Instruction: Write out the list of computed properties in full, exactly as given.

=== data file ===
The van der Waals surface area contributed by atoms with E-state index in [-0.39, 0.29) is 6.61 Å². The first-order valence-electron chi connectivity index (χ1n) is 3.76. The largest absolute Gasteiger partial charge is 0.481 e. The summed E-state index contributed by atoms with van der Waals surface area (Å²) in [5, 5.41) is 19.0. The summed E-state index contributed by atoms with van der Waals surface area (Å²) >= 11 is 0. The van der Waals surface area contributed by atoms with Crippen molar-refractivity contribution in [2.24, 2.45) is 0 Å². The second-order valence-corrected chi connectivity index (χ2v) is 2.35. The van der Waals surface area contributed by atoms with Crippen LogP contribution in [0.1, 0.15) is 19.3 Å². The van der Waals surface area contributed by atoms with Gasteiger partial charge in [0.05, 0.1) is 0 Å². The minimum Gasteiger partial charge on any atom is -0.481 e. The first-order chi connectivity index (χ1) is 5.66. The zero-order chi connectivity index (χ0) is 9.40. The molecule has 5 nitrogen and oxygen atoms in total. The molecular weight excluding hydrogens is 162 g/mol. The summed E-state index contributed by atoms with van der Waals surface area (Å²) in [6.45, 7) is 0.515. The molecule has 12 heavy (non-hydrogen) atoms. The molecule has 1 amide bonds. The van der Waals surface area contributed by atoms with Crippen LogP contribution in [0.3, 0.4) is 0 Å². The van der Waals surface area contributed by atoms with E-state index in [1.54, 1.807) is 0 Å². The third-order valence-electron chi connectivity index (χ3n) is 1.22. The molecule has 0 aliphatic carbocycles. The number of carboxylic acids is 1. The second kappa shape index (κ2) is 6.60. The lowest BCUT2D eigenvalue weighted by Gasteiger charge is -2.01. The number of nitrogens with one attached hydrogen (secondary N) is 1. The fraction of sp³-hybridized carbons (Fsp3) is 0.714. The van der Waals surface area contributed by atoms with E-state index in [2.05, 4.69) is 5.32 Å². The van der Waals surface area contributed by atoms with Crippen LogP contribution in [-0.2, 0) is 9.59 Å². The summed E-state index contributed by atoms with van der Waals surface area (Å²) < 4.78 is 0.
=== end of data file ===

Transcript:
The van der Waals surface area contributed by atoms with E-state index in [-0.39, 0.29) is 6.61 Å². The first-order valence-electron chi connectivity index (χ1n) is 3.76. The largest absolute Gasteiger partial charge is 0.481 e. The summed E-state index contributed by atoms with van der Waals surface area (Å²) in [5, 5.41) is 19.0. The summed E-state index contributed by atoms with van der Waals surface area (Å²) >= 11 is 0. The van der Waals surface area contributed by atoms with Crippen molar-refractivity contribution in [2.24, 2.45) is 0 Å². The second-order valence-corrected chi connectivity index (χ2v) is 2.35. The van der Waals surface area contributed by atoms with Crippen LogP contribution in [0.1, 0.15) is 19.3 Å². The van der Waals surface area contributed by atoms with Gasteiger partial charge in [0.05, 0.1) is 0 Å². The minimum Gasteiger partial charge on any atom is -0.481 e. The first-order chi connectivity index (χ1) is 5.66. The zero-order chi connectivity index (χ0) is 9.40. The molecule has 5 nitrogen and oxygen atoms in total. The molecular weight excluding hydrogens is 162 g/mol. The summed E-state index contributed by atoms with van der Waals surface area (Å²) in [6.45, 7) is 0.515. The molecule has 12 heavy (non-hydrogen) atoms. The molecule has 1 amide bonds. The van der Waals surface area contributed by atoms with Crippen LogP contribution in [0.3, 0.4) is 0 Å². The van der Waals surface area contributed by atoms with E-state index in [1.54, 1.807) is 0 Å². The third-order valence-electron chi connectivity index (χ3n) is 1.22. The molecule has 0 aliphatic carbocycles. The number of carboxylic acids is 1. The second kappa shape index (κ2) is 6.60. The lowest BCUT2D eigenvalue weighted by Gasteiger charge is -2.01. The number of nitrogens with one attached hydrogen (secondary N) is 1. The fraction of sp³-hybridized carbons (Fsp3) is 0.714. The van der Waals surface area contributed by atoms with E-state index in [2.05, 4.69) is 5.32 Å². The van der Waals surface area contributed by atoms with Crippen LogP contribution in [-0.2, 0) is 9.59 Å². The summed E-state index contributed by atoms with van der Waals surface area (Å²) < 4.78 is 0.